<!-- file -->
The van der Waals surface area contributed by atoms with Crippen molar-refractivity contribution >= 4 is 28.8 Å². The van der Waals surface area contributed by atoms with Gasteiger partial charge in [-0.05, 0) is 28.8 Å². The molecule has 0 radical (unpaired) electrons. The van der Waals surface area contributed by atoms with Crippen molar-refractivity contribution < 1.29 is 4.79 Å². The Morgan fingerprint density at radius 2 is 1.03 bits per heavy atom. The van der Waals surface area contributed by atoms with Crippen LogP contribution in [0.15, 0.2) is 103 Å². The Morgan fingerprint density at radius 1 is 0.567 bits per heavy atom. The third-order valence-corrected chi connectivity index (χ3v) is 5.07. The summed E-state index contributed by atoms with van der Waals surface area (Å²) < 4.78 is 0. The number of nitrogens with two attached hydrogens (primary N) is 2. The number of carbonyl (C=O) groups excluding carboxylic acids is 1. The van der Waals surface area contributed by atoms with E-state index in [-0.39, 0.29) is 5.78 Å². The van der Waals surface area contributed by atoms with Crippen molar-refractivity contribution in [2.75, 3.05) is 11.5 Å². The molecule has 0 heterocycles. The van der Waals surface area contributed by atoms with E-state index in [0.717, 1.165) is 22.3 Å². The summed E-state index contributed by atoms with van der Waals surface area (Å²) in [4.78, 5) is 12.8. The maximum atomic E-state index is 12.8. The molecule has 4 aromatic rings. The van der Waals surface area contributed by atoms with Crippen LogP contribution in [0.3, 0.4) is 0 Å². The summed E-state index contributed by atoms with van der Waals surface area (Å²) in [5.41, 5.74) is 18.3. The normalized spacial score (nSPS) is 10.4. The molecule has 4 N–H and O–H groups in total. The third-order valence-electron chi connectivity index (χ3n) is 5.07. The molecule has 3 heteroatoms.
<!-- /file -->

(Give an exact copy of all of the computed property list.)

The van der Waals surface area contributed by atoms with Crippen molar-refractivity contribution >= 4 is 28.8 Å². The van der Waals surface area contributed by atoms with Gasteiger partial charge in [-0.05, 0) is 28.8 Å². The molecule has 0 radical (unpaired) electrons. The van der Waals surface area contributed by atoms with Crippen molar-refractivity contribution < 1.29 is 4.79 Å². The Morgan fingerprint density at radius 2 is 1.03 bits per heavy atom. The van der Waals surface area contributed by atoms with Crippen LogP contribution in [0.15, 0.2) is 103 Å². The Morgan fingerprint density at radius 1 is 0.567 bits per heavy atom. The third-order valence-corrected chi connectivity index (χ3v) is 5.07. The summed E-state index contributed by atoms with van der Waals surface area (Å²) < 4.78 is 0. The number of nitrogens with two attached hydrogens (primary N) is 2. The number of carbonyl (C=O) groups excluding carboxylic acids is 1. The van der Waals surface area contributed by atoms with E-state index in [-0.39, 0.29) is 5.78 Å². The van der Waals surface area contributed by atoms with Crippen molar-refractivity contribution in [2.75, 3.05) is 11.5 Å². The molecule has 0 heterocycles. The van der Waals surface area contributed by atoms with E-state index in [0.717, 1.165) is 22.3 Å². The summed E-state index contributed by atoms with van der Waals surface area (Å²) in [4.78, 5) is 12.8. The maximum atomic E-state index is 12.8. The molecule has 4 aromatic rings. The van der Waals surface area contributed by atoms with Crippen LogP contribution in [0.3, 0.4) is 0 Å². The summed E-state index contributed by atoms with van der Waals surface area (Å²) in [5.41, 5.74) is 18.3. The normalized spacial score (nSPS) is 10.4. The molecule has 4 N–H and O–H groups in total. The third-order valence-electron chi connectivity index (χ3n) is 5.07. The molecule has 3 heteroatoms.